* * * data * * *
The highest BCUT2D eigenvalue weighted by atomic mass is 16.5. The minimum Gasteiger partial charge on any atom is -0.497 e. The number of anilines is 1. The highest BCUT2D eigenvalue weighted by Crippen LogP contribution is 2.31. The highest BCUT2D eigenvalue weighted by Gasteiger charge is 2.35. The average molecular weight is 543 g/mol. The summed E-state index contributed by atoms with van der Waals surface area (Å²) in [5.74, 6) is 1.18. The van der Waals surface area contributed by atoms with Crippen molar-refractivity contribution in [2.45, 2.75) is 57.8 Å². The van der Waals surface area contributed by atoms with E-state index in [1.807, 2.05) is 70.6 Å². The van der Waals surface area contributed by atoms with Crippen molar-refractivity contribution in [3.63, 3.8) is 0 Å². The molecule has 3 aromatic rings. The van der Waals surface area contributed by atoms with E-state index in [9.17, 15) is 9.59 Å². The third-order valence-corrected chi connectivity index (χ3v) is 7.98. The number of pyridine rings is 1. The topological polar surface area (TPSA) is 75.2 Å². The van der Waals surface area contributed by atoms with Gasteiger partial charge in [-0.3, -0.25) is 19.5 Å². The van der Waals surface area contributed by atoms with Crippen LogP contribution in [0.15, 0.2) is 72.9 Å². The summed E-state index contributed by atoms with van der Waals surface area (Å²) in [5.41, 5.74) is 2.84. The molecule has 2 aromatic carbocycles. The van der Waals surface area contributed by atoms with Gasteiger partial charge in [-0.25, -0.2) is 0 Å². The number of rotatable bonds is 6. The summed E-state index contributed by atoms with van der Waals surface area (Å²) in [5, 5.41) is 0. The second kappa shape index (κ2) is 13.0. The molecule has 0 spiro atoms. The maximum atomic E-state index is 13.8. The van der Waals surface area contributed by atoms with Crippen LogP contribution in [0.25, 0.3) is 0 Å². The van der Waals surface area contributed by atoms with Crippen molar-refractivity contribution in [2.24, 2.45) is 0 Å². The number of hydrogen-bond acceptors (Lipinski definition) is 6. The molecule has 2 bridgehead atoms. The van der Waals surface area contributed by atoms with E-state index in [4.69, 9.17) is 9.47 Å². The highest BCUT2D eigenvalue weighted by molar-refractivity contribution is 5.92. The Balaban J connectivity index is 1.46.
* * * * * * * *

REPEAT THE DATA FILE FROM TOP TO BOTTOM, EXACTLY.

The highest BCUT2D eigenvalue weighted by atomic mass is 16.5. The minimum Gasteiger partial charge on any atom is -0.497 e. The number of anilines is 1. The highest BCUT2D eigenvalue weighted by Crippen LogP contribution is 2.31. The highest BCUT2D eigenvalue weighted by Gasteiger charge is 2.35. The average molecular weight is 543 g/mol. The summed E-state index contributed by atoms with van der Waals surface area (Å²) in [5.74, 6) is 1.18. The van der Waals surface area contributed by atoms with Crippen molar-refractivity contribution in [2.45, 2.75) is 57.8 Å². The van der Waals surface area contributed by atoms with E-state index in [1.807, 2.05) is 70.6 Å². The van der Waals surface area contributed by atoms with Crippen molar-refractivity contribution in [3.63, 3.8) is 0 Å². The molecule has 3 aromatic rings. The van der Waals surface area contributed by atoms with E-state index in [9.17, 15) is 9.59 Å². The third-order valence-corrected chi connectivity index (χ3v) is 7.98. The number of pyridine rings is 1. The topological polar surface area (TPSA) is 75.2 Å². The van der Waals surface area contributed by atoms with Gasteiger partial charge in [-0.3, -0.25) is 19.5 Å². The van der Waals surface area contributed by atoms with Crippen LogP contribution in [0.15, 0.2) is 72.9 Å². The summed E-state index contributed by atoms with van der Waals surface area (Å²) in [5.41, 5.74) is 2.84. The molecule has 2 aromatic carbocycles. The van der Waals surface area contributed by atoms with Gasteiger partial charge in [-0.25, -0.2) is 0 Å². The number of rotatable bonds is 6. The summed E-state index contributed by atoms with van der Waals surface area (Å²) in [5, 5.41) is 0. The second kappa shape index (κ2) is 13.0. The molecule has 0 spiro atoms. The maximum atomic E-state index is 13.8. The van der Waals surface area contributed by atoms with Crippen LogP contribution in [0.25, 0.3) is 0 Å². The van der Waals surface area contributed by atoms with Crippen molar-refractivity contribution in [2.24, 2.45) is 0 Å². The number of hydrogen-bond acceptors (Lipinski definition) is 6. The molecule has 2 bridgehead atoms. The van der Waals surface area contributed by atoms with E-state index in [4.69, 9.17) is 9.47 Å². The highest BCUT2D eigenvalue weighted by molar-refractivity contribution is 5.92. The Balaban J connectivity index is 1.46.